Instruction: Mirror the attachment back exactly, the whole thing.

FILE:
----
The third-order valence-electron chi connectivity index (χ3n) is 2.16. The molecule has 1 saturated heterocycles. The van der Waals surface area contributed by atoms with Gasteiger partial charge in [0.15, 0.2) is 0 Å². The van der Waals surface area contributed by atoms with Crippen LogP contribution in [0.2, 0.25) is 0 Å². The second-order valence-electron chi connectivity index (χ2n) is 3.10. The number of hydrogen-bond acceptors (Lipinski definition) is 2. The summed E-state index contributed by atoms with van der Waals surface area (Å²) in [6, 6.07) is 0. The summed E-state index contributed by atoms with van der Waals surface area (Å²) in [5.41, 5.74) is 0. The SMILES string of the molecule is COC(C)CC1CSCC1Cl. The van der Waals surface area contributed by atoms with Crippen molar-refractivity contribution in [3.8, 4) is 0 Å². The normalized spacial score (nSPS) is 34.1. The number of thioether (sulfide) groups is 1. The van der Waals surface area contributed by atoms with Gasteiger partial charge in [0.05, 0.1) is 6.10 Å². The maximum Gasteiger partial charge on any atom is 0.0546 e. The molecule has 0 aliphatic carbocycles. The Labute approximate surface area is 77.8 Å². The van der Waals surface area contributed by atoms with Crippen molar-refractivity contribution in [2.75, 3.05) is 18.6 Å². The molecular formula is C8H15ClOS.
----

The third-order valence-electron chi connectivity index (χ3n) is 2.16. The molecule has 1 saturated heterocycles. The van der Waals surface area contributed by atoms with Gasteiger partial charge in [0.15, 0.2) is 0 Å². The van der Waals surface area contributed by atoms with Crippen LogP contribution in [0.2, 0.25) is 0 Å². The second-order valence-electron chi connectivity index (χ2n) is 3.10. The number of hydrogen-bond acceptors (Lipinski definition) is 2. The summed E-state index contributed by atoms with van der Waals surface area (Å²) in [6, 6.07) is 0. The summed E-state index contributed by atoms with van der Waals surface area (Å²) in [5.41, 5.74) is 0. The SMILES string of the molecule is COC(C)CC1CSCC1Cl. The van der Waals surface area contributed by atoms with Crippen molar-refractivity contribution in [3.8, 4) is 0 Å². The normalized spacial score (nSPS) is 34.1. The number of thioether (sulfide) groups is 1. The van der Waals surface area contributed by atoms with Gasteiger partial charge in [0.05, 0.1) is 6.10 Å². The maximum Gasteiger partial charge on any atom is 0.0546 e. The molecule has 0 aliphatic carbocycles. The Labute approximate surface area is 77.8 Å². The van der Waals surface area contributed by atoms with Crippen molar-refractivity contribution in [2.75, 3.05) is 18.6 Å². The molecular formula is C8H15ClOS.